Italy allows use of screwcap – with compromises

30th October, 2012 by Rupert Millar

The Italian Ministry of Agriculture has amended its decree of July 1993 to allow some – but crucially not all – DOCG wines to be bottled under screwcap.

However, the amendment does not stretch to wines that include a sub-zone or the name of a vineyard on the label.

The change in the law comes after a lengthy debate that was started in October 2006 following the arrival of a letter from David Gleave MW, managing director of Liberty Wines, asking for a change in the law that only allowed cork to be used as a closure for DOCG wines.

The new decree was ratified on 13 August this year but in a statement Gleave said that it did not go far enough, calling it a “crass….

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5 Responses to “Italy allows use of screwcap – with compromises”

  1. federica says:

    Why insist so much to allow screwcaps in the first place?
    The natural cork not only is a perfectly good way of sealing bottles, but it’s also the best solution for aging great wines. (Imagine a vintage Barolo in 20 years time with a screwcap??)
    As an Italian living in London i only buy bottles of wine with a cork (wherever they might be from). There is an element of craftsmanship, ritual and a romantic / old-school feel to corks, that screwcaps will never be able to replace.
    ILeave the screwcaps to new world wines?

    • Marcello Fabretti says:

      Well, Federica, so winemakers the world over have been moving to Stelvin closures en masse for 20 years now and I suppose they’ve done it based on absolutely no reason at all, right?…

      You say, “imagine a Barolo vintage Barolo in 20 years time with a screwcap”. Tell you what, if I had a bottle of Barolo that I’d carefully cellared for 20 years and opened it with as much flourish and ritual that you seem to admire, only to find that it’s corked or randomly oxidised, I’d be pretty pissed off. Now that would be fine if I were only paying peanuts for the wine and had multiple bottles to pick from and could return the spoiled wine to the original distributor. But Barolo ain’t cheap, Sunshine, and I don’t want to waste time and money on something that could spoil THROUGH NO FAULT OF MY OWN. So yeah, if I had a Barolo under screwcap I would breath a sigh of relief.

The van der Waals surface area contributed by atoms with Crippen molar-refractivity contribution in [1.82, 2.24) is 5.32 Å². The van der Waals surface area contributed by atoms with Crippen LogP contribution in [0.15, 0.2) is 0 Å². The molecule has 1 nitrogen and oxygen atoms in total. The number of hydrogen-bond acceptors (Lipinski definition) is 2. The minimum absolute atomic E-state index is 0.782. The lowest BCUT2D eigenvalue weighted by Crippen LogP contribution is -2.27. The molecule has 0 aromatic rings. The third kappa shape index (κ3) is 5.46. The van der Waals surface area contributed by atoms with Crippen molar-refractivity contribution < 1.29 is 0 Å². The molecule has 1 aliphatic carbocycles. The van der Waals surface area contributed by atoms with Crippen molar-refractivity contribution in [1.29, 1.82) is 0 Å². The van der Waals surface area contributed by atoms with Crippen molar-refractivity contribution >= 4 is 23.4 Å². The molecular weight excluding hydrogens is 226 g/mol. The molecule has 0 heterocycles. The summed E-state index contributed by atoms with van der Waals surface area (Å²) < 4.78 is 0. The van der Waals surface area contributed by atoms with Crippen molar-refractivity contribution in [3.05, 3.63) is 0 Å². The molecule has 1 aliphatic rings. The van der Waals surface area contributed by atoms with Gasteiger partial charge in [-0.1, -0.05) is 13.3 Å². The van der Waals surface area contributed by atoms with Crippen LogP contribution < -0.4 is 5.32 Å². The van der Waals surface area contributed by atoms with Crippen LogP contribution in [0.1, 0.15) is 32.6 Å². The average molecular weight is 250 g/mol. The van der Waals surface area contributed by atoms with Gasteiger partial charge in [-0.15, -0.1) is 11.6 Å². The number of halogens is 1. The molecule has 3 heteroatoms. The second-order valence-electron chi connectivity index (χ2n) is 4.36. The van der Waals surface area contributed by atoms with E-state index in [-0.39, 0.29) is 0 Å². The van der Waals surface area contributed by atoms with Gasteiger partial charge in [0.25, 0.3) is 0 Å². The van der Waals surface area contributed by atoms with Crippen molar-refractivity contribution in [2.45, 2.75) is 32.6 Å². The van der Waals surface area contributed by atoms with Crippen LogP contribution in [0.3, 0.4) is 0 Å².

Anyone who bemoans the loss of ritual in using a bottle opener to extract a piece of bark from a bottle is an idiot and shouldn’t even be allowed to comment on the issue. Stelvins make sense. I wouldn’t buy a bottle of milk or coke or OJ sealed with a piece of bark, so why should I accept it in wine?

      Cork causes more problems than it solves. And yeah, it’s awesome in so far as it’s environmentally sustainable and all that blah mcblah, but at the end of the day, it doesn’t do it’s job right. Fact. And expecting the consumer, retailers, distributors and winemakers to take the hit for an innately faulty closure because of sentimental and wishy-washy spiritual reasons, is ridiculous.

      So Fede’, the fact that you only stick to wines under cork is your own valid choice, but not one based in logic or quality based appreciation. Just ignorance, really.

    • Screw-caps are a much safer way of trying to eliminate TCA from wine. I love a cork, but I HATE a corked wine – until there are ways of ensuring that TCA can be removed from cork closures, screw-caps are surely the way forward. I would have no objection to opening a 20 year old Barolo with a screw-cap – rather that than open it after having waited 20 years to find it corked. As for leaving screw-caps to new world wines – what is that supposed to mean!? Implication that new world wines are inferior? Agree with David Gleave, this is positive, but does not go far enough.

  2. More screwcaos means less Cork Oak to be cut for our bottles. However, will the quality be compromised from this?

    • Nick says:

      Nowadays many wines don’t even use natural cork- they have moved towards synthetic corks (see normacorc). So the whole arguement about environmental sustainability goes out the window!

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